10 Factors in Dementia

As an Alzheimer’s caregiver, I’ve always looked for clues in a person’s life. Why did Alzheimer’s happen to this person?

The diagnosis of Alzheimer’s is a default diagnosis. So, I’m listing here the recurrent life issues that I’ve noted in the lives of everyone I’ve known said to have Alzheimer’s. I suggest everyone else interested in this issue does the same. Why? Because genetics have not yet accounted for Alzheimer’s. So, life factors may well be a factor. They are seldom studied in drug company financed research.

Ten Factors in the Lives of People With Dementia

1. Lack of Nurturing in Infancy and Early Childhood:

The biggest single issue seems to be being born into hardship — concentration camp, starvation, mentally-ill parent, alcoholism, abandonment, abuse. Suffering emotional deprivation. The result? Prolonged over-production of cortisol, the stress hormone identified as the attacker of brain function and even of the brain structure itself.

2. Major Lifestyle Issues:

Poor diet, little exercise, addictions – these are all to be found prevalent in those with dementia.

3. Environmental Toxins:

Exposure to long-term degradation of environment or being exposed to a short-term but major toxicity, anything from mercury poisoning to war toxins.

4. Head Injury:

The Mayo Clinic reports that about one-third of everyone who has dementia has had a head injury earlier in life. Whether the exact nature of the head injury or the area injured is a factor, medical researchers have not yet fully established.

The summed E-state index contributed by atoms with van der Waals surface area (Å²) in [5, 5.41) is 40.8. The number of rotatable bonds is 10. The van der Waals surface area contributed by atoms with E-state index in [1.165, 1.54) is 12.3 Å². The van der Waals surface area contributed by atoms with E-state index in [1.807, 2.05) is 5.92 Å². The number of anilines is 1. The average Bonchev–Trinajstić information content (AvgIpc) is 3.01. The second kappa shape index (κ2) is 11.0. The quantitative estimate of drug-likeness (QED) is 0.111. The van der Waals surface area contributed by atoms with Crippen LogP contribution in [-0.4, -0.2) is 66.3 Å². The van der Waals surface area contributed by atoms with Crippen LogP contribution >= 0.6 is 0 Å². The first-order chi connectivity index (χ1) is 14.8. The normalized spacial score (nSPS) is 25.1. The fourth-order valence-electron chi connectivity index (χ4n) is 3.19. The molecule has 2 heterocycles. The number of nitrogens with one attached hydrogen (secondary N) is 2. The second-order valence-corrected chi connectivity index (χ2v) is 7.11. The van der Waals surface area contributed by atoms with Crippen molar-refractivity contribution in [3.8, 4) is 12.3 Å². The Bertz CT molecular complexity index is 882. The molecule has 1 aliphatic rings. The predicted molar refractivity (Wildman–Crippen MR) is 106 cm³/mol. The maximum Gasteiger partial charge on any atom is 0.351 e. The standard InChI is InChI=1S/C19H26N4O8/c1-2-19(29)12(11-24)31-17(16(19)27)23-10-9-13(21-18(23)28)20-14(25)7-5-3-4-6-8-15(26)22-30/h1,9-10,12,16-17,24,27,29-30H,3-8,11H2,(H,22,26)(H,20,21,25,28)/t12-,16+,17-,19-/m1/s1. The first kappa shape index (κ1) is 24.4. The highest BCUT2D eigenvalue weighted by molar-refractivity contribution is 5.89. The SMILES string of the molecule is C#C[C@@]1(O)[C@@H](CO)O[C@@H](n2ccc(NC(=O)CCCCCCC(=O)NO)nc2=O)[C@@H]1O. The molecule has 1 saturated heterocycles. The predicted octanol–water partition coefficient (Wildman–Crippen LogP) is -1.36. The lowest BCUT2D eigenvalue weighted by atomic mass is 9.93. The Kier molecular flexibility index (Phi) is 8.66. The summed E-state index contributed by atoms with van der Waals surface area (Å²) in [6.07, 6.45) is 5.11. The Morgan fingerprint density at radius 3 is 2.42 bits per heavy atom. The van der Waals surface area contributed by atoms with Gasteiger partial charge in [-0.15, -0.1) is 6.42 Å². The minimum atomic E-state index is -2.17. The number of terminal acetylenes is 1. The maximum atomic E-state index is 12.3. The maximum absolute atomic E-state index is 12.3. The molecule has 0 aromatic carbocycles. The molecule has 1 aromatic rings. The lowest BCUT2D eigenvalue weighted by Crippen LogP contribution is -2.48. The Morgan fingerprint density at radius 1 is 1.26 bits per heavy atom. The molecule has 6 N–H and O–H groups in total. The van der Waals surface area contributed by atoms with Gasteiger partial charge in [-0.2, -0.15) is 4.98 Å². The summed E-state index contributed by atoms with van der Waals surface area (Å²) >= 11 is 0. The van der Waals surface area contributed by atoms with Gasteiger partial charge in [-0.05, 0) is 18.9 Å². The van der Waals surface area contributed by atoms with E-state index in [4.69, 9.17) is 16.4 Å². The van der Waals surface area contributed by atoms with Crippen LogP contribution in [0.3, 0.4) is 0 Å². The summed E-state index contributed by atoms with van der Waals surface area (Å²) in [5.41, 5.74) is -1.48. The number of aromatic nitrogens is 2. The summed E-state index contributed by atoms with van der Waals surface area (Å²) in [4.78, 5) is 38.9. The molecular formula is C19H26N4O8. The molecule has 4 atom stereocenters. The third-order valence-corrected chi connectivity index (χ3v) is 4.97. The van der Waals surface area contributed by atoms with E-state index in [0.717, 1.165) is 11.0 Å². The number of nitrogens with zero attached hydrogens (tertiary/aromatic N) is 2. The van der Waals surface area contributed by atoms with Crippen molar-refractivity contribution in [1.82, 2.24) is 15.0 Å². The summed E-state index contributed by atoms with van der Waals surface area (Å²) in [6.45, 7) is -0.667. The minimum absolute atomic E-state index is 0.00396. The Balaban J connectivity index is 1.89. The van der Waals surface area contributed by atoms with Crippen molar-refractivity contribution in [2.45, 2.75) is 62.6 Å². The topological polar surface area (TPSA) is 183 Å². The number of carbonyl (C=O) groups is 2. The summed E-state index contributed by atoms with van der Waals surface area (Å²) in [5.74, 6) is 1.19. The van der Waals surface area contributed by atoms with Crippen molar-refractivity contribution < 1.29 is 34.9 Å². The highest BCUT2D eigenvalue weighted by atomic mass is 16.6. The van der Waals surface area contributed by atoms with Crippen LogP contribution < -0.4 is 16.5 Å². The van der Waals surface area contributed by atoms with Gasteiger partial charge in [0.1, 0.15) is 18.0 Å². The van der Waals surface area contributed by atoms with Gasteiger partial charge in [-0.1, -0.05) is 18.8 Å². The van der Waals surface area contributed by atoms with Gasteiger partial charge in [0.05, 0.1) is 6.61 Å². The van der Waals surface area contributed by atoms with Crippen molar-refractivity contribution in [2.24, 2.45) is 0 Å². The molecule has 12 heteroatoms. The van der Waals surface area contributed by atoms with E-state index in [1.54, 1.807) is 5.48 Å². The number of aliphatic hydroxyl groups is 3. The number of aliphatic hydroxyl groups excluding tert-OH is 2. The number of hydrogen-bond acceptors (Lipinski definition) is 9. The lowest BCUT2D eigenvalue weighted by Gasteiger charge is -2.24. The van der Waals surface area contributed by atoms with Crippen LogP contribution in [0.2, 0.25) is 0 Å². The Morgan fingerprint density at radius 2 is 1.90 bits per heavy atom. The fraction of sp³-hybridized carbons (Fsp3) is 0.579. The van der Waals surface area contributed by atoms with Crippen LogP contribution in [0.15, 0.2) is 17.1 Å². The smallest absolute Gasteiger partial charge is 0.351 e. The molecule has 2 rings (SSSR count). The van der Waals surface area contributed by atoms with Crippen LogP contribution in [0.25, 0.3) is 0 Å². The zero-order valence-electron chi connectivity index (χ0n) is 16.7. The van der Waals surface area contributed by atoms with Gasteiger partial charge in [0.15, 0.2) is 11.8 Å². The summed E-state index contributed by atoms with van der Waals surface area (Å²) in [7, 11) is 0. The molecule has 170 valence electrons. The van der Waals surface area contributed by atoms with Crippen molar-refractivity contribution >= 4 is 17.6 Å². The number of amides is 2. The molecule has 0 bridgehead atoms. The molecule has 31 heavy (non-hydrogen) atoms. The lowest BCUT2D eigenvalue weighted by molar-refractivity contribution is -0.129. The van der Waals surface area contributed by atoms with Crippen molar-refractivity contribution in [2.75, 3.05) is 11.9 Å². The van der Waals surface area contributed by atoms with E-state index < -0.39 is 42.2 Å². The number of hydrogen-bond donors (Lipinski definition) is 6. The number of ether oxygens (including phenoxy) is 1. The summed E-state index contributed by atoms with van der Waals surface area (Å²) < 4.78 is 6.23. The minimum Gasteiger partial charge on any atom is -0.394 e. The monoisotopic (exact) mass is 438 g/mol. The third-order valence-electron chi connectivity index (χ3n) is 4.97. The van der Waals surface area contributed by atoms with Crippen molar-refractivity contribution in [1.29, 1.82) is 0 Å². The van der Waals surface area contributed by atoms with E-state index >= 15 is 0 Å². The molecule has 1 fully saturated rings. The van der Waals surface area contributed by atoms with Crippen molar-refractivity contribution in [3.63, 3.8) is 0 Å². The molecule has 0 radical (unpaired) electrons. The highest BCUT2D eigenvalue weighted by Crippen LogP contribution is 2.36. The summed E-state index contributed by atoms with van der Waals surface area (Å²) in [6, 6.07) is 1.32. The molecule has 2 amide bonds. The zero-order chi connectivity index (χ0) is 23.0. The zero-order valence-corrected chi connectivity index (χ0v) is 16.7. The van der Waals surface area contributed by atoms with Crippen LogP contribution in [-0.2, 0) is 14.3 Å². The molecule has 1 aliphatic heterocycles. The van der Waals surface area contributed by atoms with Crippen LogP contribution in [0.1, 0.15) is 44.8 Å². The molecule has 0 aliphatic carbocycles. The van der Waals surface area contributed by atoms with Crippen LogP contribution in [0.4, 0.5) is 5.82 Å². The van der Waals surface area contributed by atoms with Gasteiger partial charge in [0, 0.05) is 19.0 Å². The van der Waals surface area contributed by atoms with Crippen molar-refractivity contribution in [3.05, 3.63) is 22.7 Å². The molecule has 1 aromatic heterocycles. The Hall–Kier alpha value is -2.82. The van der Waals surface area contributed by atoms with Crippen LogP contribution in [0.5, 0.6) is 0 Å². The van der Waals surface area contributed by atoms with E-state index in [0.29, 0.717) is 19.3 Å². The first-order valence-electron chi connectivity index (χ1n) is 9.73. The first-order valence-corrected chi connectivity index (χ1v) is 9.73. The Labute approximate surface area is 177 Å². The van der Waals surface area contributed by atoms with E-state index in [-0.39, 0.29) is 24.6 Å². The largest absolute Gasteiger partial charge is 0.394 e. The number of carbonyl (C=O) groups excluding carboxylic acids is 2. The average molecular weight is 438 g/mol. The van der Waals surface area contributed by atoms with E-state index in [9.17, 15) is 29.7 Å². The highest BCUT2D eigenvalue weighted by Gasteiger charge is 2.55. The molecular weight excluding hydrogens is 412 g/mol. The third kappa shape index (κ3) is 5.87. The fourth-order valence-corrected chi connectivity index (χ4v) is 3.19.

5. Medications:

Long-term users of prescribed tranquillizers and other mood-controlling medications as well as medication specific to controlling afflicted brain mechanisms may develop dementia. Additionally, the average elder takes anywhere from six to fifteen different medications. None of them have been tested in combination by their manufacturers.

6. Surgery and General Anesthesia:

A significant number of those with dementia have had at least two operations involving the use of general anesthesia when over the age of 65. These days, many surgeons offer other alternatives for elders undergoing necessary procedures. For example, many hip replacement procedures are now done under sedation of a different kind, for this very reason. Always ask if there is a comfortable alternative to general anesthesia.

7. Cumulative Trauma in Old Age:

Insurance actuary tables show that stressful events are often the forerunner of severe illnesses or accidents, and we see this constantly born out in the lives of elders. Maybe they have been relocated, have experienced the death of a spouse, were involved in a car accident, or were the victim of a crime. Given the general lack of peer-group support systems, an older person can be left feeling seriously traumatized with little support for emotional recovery.

8. Lifelong Undiagnosed Mental Illness:

Every Alzheimer’s care unit usually has a group of residents who are mentally ill much more than demented. My experiential guess is that at least ten percent of all people said to have Alzheimer’s are more likely to be suffering from a longtime mental illness and not the organic disease of dementia.